We aimed to establish risk factors for SAP following ICH from more specific and simplified clinical variables and to build a more efficient and convenient model to predict SAP in patients with ICH.


Study design and source of data

This retrospective cohort study involved 1333 patients consecutively diagnosed with ICH and admitted to the Neurology Department of the First Affiliated Hospital of Wenzhou Medical University from January 2010 to December 2019. Primary inclusion criteria for the study were adult patients (aged ≥ 18 years) diagnosed with ICH confirmed by head CT imaging [16]. Exclusion criteria included (1) crucial clinical data incomplete or missing (e.g., patients without an initial CT performed within 72 h post-ICH); (2) lung infection developed before onset of ICH; (3) severe mental or cognitive impairment before ICH and unable to cooperate with the examination.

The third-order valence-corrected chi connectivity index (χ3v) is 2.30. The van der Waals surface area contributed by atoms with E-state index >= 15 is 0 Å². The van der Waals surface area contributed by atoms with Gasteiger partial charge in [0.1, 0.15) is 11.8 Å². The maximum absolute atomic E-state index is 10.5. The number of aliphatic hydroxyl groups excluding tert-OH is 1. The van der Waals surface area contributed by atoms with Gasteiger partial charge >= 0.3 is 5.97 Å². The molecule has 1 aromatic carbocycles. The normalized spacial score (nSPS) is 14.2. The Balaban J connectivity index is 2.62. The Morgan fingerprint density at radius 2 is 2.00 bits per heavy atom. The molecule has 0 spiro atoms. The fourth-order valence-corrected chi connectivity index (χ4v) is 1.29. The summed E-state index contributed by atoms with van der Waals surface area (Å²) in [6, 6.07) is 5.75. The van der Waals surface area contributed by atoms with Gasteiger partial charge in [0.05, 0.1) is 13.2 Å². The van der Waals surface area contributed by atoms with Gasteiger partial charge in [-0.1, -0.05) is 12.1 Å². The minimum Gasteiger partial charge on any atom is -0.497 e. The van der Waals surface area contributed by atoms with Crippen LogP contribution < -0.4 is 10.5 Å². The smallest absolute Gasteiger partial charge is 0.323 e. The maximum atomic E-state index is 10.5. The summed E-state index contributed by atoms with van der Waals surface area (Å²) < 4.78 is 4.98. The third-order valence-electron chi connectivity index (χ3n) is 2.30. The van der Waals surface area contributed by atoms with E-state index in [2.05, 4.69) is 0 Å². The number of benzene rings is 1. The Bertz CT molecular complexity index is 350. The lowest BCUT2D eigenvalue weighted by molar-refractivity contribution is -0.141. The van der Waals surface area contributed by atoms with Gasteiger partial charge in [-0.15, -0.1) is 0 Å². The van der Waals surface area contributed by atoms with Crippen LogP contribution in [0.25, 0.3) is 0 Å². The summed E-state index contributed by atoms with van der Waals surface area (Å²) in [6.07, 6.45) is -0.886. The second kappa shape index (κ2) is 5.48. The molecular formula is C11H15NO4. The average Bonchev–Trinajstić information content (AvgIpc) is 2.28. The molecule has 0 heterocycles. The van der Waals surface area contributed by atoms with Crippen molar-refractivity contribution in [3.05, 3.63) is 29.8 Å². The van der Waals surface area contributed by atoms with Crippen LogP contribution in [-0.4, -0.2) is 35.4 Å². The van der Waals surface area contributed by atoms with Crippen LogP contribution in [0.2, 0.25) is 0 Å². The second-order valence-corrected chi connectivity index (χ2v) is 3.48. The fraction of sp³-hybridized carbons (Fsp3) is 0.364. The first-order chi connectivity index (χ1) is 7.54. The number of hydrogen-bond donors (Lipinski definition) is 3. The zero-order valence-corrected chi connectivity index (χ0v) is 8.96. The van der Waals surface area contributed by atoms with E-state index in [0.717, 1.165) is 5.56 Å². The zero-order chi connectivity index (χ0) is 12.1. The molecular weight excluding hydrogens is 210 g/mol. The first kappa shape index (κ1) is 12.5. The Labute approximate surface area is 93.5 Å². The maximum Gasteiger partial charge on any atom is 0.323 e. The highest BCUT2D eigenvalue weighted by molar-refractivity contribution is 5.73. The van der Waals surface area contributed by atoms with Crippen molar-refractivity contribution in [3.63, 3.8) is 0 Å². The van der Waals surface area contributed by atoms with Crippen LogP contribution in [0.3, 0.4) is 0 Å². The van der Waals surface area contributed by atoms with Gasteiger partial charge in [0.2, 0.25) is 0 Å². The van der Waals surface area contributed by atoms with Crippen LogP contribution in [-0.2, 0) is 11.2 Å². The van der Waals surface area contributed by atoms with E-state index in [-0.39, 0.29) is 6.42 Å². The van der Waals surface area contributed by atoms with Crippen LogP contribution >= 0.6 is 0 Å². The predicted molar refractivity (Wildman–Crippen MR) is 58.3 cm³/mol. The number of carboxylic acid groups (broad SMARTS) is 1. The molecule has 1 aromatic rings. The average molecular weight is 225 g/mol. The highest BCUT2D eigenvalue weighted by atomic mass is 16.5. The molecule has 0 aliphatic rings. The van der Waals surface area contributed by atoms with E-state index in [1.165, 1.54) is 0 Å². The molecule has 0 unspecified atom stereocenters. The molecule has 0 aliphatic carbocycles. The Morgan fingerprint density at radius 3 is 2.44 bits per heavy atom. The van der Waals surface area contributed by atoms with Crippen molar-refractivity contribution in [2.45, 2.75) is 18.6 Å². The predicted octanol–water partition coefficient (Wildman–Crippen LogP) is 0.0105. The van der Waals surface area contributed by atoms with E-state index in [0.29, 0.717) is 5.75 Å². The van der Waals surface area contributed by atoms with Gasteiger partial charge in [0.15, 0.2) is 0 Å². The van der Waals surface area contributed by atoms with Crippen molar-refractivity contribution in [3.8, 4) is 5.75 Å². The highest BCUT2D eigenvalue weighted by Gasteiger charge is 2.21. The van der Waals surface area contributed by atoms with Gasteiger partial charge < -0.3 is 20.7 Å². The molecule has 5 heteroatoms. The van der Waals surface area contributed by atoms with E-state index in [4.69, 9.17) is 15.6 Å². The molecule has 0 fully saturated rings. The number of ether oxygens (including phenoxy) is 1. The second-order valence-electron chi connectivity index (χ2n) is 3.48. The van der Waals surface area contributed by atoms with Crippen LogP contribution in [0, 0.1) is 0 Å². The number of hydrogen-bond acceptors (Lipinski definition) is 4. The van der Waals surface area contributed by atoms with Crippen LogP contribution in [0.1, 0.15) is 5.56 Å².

We sequentially numbered the 1333 patients included according to the admission date and designated it as the overall cohort dataset. Using the “train_test_split” method in Python, we randomly divided the overall cohort dataset into derivation and validation cohorts at a ratio of 3:1, with 1000 patients in the derivation cohort and 333 patients in the validation cohort. This study obtained approval by the Ethics Committee of the First Affiliated Hospital of Wenzhou Medical University (No.2020 − 185). Informed consent was obtained verbally through telephone interviews with the participants or their legal representatives and how their data will be collected, used, and protected were explained to them. To protect privacy, patients’ identifying information (e.g., names, addresses) were removed from the dataset throughout the research to ensure participants’ anonymity and the data is stored securely using encryption and access controls.